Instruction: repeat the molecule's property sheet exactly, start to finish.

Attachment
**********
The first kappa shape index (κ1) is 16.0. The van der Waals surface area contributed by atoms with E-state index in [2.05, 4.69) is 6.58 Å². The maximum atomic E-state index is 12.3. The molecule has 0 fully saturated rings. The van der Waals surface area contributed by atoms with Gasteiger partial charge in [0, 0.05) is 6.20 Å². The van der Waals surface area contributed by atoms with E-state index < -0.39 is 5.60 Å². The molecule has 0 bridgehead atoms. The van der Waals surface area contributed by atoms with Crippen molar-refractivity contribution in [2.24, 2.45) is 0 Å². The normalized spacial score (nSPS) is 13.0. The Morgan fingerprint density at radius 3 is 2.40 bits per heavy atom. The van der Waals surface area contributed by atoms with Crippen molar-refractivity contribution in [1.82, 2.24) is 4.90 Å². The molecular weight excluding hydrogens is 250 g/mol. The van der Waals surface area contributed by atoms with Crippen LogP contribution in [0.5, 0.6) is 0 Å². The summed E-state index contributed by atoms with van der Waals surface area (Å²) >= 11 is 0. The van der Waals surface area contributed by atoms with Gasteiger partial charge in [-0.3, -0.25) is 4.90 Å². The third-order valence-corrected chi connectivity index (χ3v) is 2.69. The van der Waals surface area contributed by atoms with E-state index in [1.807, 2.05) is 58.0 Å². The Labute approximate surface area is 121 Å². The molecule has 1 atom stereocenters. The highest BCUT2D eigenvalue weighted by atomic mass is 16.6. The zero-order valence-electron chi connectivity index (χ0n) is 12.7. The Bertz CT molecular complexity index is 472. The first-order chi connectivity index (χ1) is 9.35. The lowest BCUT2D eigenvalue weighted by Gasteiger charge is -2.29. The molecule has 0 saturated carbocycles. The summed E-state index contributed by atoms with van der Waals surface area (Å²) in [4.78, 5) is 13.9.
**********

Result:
The first kappa shape index (κ1) is 16.0. The van der Waals surface area contributed by atoms with E-state index in [2.05, 4.69) is 6.58 Å². The maximum atomic E-state index is 12.3. The molecule has 0 fully saturated rings. The van der Waals surface area contributed by atoms with Gasteiger partial charge in [0, 0.05) is 6.20 Å². The van der Waals surface area contributed by atoms with E-state index < -0.39 is 5.60 Å². The molecule has 0 bridgehead atoms. The van der Waals surface area contributed by atoms with Crippen molar-refractivity contribution in [2.24, 2.45) is 0 Å². The normalized spacial score (nSPS) is 13.0. The Morgan fingerprint density at radius 3 is 2.40 bits per heavy atom. The van der Waals surface area contributed by atoms with Crippen molar-refractivity contribution in [1.82, 2.24) is 4.90 Å². The molecular weight excluding hydrogens is 250 g/mol. The van der Waals surface area contributed by atoms with Crippen LogP contribution in [0.5, 0.6) is 0 Å². The summed E-state index contributed by atoms with van der Waals surface area (Å²) >= 11 is 0. The van der Waals surface area contributed by atoms with Gasteiger partial charge in [-0.3, -0.25) is 4.90 Å². The third-order valence-corrected chi connectivity index (χ3v) is 2.69. The van der Waals surface area contributed by atoms with E-state index in [1.807, 2.05) is 58.0 Å². The Labute approximate surface area is 121 Å². The molecule has 1 atom stereocenters. The highest BCUT2D eigenvalue weighted by atomic mass is 16.6. The zero-order valence-electron chi connectivity index (χ0n) is 12.7. The Bertz CT molecular complexity index is 472. The first-order chi connectivity index (χ1) is 9.35. The lowest BCUT2D eigenvalue weighted by Gasteiger charge is -2.29. The molecule has 0 saturated carbocycles. The summed E-state index contributed by atoms with van der Waals surface area (Å²) in [4.78, 5) is 13.9.